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Jobs for Blue Collar Men

Originally posted on the Huffington Post

The "Great Recession" has been called a "mancession" because manufacturing and construction, two quintessential men's industries, suffered 75 percent of the losses. Male employment even today is 2 million below its level in 2007 when the Great Recession began.

This is hugely important because well-paying jobs are central to the self-esteem of blue collar men and to their role in families and the larger society. Not being able to earn decent wages amounts to economic castration for many of them, and women sense it and are being hurt by it too. The question is how to create jobs that rebuild the self-esteem of these men.

One approach is training for newer kinds of work. Community colleges, apprenticeships, more on-the-job training, and other skill-enhancing programs deserve greater support. Not all blue collar men, however, can benefit from such training so there also need to be more direct solutions.

Large scale infrastructure modernization is something the country desperately needs and that would provide many blue collar jobs quickly. Intelligent people in both parties know this. The Chamber of Commerce, the National Association of Manufacturers, other business groups, labor unions, and the Obama administration support a big infrastructure program but Tea Party Republicans in Congress are sticking their fingers in the eyes of blue collar men by blocking it.

97.4 percent of America's construction employees are blue collar men who deserve much better from Tea Party Republicans who claim that they represent blue collar values. The American Society of Civil Engineers (ASCE) gives American infrastructure a woeful D+ on its 2013 Report Card. It says that the U.S. needs to spend an additional $200 billion a year between now and 2020 to bring that grade up to a B. An infrastructure program to do this or to bring it up to an A --- my preference --- would employ hundreds of thousands of blue collar men.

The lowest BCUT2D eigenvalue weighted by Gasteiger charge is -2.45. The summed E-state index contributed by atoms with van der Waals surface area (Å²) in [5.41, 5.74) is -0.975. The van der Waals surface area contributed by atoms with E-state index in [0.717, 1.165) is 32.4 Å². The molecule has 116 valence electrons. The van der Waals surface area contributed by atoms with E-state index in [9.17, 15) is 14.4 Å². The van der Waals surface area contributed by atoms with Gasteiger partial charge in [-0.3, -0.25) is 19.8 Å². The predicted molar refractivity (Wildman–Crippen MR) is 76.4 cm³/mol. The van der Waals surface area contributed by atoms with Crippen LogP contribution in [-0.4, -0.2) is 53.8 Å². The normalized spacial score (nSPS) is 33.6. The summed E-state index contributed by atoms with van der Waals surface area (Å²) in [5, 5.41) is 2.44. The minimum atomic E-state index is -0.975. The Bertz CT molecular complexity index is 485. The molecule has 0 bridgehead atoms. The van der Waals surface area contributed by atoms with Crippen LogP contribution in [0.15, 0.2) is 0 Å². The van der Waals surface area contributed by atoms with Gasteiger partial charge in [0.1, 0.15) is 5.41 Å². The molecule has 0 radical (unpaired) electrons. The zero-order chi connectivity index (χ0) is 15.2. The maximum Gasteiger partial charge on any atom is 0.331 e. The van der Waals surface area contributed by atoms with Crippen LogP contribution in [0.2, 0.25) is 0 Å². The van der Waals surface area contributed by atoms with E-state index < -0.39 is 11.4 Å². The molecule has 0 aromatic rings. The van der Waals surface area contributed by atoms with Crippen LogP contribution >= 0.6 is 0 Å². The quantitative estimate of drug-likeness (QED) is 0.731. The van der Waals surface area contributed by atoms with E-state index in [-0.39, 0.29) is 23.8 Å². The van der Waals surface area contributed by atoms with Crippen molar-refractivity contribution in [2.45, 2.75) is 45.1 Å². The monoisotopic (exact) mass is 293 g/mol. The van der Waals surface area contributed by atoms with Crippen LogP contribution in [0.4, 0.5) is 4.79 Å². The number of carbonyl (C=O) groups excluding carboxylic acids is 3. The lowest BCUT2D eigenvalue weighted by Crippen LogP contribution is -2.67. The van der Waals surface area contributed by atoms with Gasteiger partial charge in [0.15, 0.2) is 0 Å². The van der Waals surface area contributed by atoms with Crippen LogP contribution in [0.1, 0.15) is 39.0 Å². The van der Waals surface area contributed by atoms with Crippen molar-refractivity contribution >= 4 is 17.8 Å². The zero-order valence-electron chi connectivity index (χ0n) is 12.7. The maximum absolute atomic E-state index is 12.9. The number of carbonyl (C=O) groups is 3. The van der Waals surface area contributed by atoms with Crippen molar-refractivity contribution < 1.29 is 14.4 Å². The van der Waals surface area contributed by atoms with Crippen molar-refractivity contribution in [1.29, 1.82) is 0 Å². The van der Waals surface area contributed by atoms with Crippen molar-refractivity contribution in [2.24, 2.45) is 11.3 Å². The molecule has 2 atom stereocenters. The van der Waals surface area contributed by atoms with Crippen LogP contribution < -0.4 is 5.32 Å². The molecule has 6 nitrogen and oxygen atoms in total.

Blue collar men would be the carpenters, cement masons, pipe layers, electricians, operating engineers, and construction laborers employed modernizing roads, bridges, airports, the Internet, the electric grid, sewer systems, schools, parks, seaports, water infrastructure, and other facilities that are essential to America's future well-being. Infrastructure modernization also would create tens of thousands of additional blue collar jobs at American plants producing cement, steel, and equipment that are now operating at far below full capacity. Jobs in construction and other blue collar industries also would help retailers like WalMart who are being hurt because blue collar families are their customers.

American leaders including George Washington, Alexander Hamilton, James Madison and Abraham Lincoln supported infrastructure modernization in their day when it was called "internal improvements." President "Ike" Eisenhower's favorite domestic program was the Defense Highway Act of 1956 that built America's interstate system. It created hundreds of thousands of jobs, benefitted businesses in every region and was a major engine of economic growth across the country for decades. Developing the flow of funds (the Highway Trust Fund) based on the federal gasoline tax to pay the federal share of this long-term program involved many compromises, but it did the job until recently when funds began to fall short.

Both parties should make developing financing mechanisms for a multi-year infrastructure program their number one priority. Infrastructure Bank legislation, for example, had bipartisan support until the 2012 election approached, and the idea has been revived by Senators Mark Warner (D) and Roy Blunt (R). Another financing proposal that has bipartisan support would allow companies to repatriate overseas profits tax-free if they invest them in infrastructure.

A strong reason to do infrastructure now is that interest rates are very low so financing is cheap and trillions of private money is on the sidelines that could be borrowed inexpensively to finance infrastructure expansion. What Congress needs to do is find functional equivalents of the gasoline tax to pay off these investments over 30 or even 50 years.

Blue collar men and their families ought to be angry as hell at the Tea Party faction in Congress that is responsible for denying them the chance to rebuild the country. Those who care about blue collar men should be making these Tea Party legislators feel the political heat for what they are doing to these men and the American social fabric that blue collar men help hold together.

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